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Gaines’ life, work remembered during U.S. Postal Service ceremony at UL Lafayette

University of Louisiana at Lafayette writer-in-residence emeritus Ernest J. Gaines’ novels earned critical acclaim, readers across the world, literary awards and, most recently, a U.S. postage stamp featuring his portrait.

Gaines, who died in November 2019 at age 86, placed words over accolades, however. “I don’t need public attention, and I’m not interested in written criticism of my work – but public attention is gratifying,” he once explained. Gaines needed to write, particularly about “this Louisiana thing that drives me,” and the region near River Lake Plantation in Oscar, La.

That’s one reason Gaines might have found the U.S. Postal Service’s commemoration of his life and work in the Atchafalaya Ballroom of UL Lafayette’s Student Union gratifying. The recent first-day-of-issue ceremony signaled the official unveiling of his stamp, the 46th in the postal service’s Black Heritage Series.

But the event also brought together his family members, friends, former students and readers, who heard writers, scholars, academics and public figures extoll Gaines and his work. A sampling of quotes from several of the ceremony’s speakers is below.

Dianne Gaines, widow of Dr. Ernest J. Gaines

“This is such an honor and a joy to be here, for this great honor acknowledging the talent and achievement of Ernest Gaines. We are so proud, all of us are here today, because we are proud of him. All of us are proud of him. We loved Ernest and we are proud.”  

Donald L. Moak, member of the U.S. Postal Service Board of Governors

“Ernest Gaines lived a uniquely American life, and told uniquely American stories. His novels would give a voice to individuals who were too often overlooked and remind us of the dignity present in every human being.”

Dr. Joseph Savoie, president of University of Louisiana at Lafayette

“Now, through the work of the Ernest J. Gaines Center at the University – here, in this little postage stamp of place, in a Louisiana that he held his mirror up to so we could all see ourselves more clearly – these principles endure. We’re so proud and honored to be stewards of this immense literary legacy and the powerful lessons that it carries.”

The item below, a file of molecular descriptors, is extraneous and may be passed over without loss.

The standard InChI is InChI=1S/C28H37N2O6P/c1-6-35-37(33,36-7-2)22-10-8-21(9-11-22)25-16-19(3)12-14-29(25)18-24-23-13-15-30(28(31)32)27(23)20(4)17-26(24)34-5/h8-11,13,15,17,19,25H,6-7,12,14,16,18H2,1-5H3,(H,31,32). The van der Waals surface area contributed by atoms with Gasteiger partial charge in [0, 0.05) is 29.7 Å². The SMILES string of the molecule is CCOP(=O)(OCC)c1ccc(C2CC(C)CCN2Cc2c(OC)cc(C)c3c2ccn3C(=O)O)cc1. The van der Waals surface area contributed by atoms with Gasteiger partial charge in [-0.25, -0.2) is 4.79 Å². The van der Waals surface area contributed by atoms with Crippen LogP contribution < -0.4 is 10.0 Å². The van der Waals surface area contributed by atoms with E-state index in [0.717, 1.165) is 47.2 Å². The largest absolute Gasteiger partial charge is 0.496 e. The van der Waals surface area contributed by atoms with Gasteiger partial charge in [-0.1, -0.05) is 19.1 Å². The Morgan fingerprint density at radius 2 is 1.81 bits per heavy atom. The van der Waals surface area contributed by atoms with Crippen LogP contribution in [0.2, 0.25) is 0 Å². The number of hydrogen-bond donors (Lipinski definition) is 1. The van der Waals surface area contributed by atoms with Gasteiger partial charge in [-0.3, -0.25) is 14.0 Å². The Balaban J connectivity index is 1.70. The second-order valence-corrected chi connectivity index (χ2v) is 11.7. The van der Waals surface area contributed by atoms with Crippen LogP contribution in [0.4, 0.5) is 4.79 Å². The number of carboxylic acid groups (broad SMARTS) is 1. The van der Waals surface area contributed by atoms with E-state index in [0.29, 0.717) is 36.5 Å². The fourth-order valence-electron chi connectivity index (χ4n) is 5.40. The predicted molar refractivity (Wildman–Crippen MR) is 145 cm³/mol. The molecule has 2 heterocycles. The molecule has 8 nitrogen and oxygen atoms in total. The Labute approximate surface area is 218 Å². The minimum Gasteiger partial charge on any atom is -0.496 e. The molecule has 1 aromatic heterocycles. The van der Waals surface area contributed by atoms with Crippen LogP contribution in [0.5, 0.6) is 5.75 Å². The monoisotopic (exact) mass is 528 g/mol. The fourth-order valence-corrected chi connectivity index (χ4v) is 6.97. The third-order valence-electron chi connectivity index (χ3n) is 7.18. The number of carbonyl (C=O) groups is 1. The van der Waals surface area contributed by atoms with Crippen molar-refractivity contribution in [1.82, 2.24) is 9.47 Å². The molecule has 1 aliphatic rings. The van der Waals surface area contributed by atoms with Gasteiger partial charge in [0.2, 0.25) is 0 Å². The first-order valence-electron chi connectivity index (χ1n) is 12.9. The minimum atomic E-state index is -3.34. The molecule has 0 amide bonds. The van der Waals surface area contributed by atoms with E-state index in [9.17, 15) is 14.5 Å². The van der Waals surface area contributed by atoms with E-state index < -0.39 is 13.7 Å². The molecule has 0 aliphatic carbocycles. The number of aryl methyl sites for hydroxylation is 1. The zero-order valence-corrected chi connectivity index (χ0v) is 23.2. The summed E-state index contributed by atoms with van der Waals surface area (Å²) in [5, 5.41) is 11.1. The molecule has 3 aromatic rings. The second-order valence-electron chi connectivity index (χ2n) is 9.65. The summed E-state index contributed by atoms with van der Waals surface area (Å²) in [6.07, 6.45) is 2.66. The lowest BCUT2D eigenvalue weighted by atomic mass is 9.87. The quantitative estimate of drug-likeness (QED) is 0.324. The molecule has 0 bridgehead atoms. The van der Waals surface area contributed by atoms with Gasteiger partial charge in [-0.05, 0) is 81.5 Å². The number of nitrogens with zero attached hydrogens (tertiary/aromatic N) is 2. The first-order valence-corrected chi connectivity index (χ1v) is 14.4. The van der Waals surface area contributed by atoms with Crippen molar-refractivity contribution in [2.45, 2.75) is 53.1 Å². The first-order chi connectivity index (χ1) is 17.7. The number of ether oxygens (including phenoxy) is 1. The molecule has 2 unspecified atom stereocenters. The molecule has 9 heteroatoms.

Cheylon Woods, director of UL Lafayette’s Ernest J. Gaines Center

“He helped many students find their narrative voice and put their passions to paper. His ability to encourage and nurture someone’s passion, I believe, was one of his strongest traits. My fondest memory or Ernest J. Gaines is an inscription he wrote when he signed a copy of the Tragedy of Brady Sims for me. It reads, ‘Thank you for taking care of my words.’”

Dr. Keith Clark, professor of English and African American Studies, George Mason University

“It is so fitting that an artist who began his literary tutelage writing letters is now bestowed with the honor of a first-class postage stamp, a tribute to the power of letters to still connect us across states and continents and time zones even in a dizzyingly digitized age that too often minimizes the potency of paper.”

View video from the ceremony.

Photo caption: Donald L. Moak, U.S. Postal Service Board of Governors, Dianne Gaines, widow of Dr. Ernest J. Gaines, and Dr. Joseph Savoie, UL Lafayette president, are shown beside an image of Dr. Gaines’ postage stamp. The University’s writer-in-residence emeritus, who died in 2019, was celebrated during a recent postal ceremony in the Student Union that signaled the official unveiling of the stamp. Photo credit: Doug Dugas / University of Louisiana at Lafayette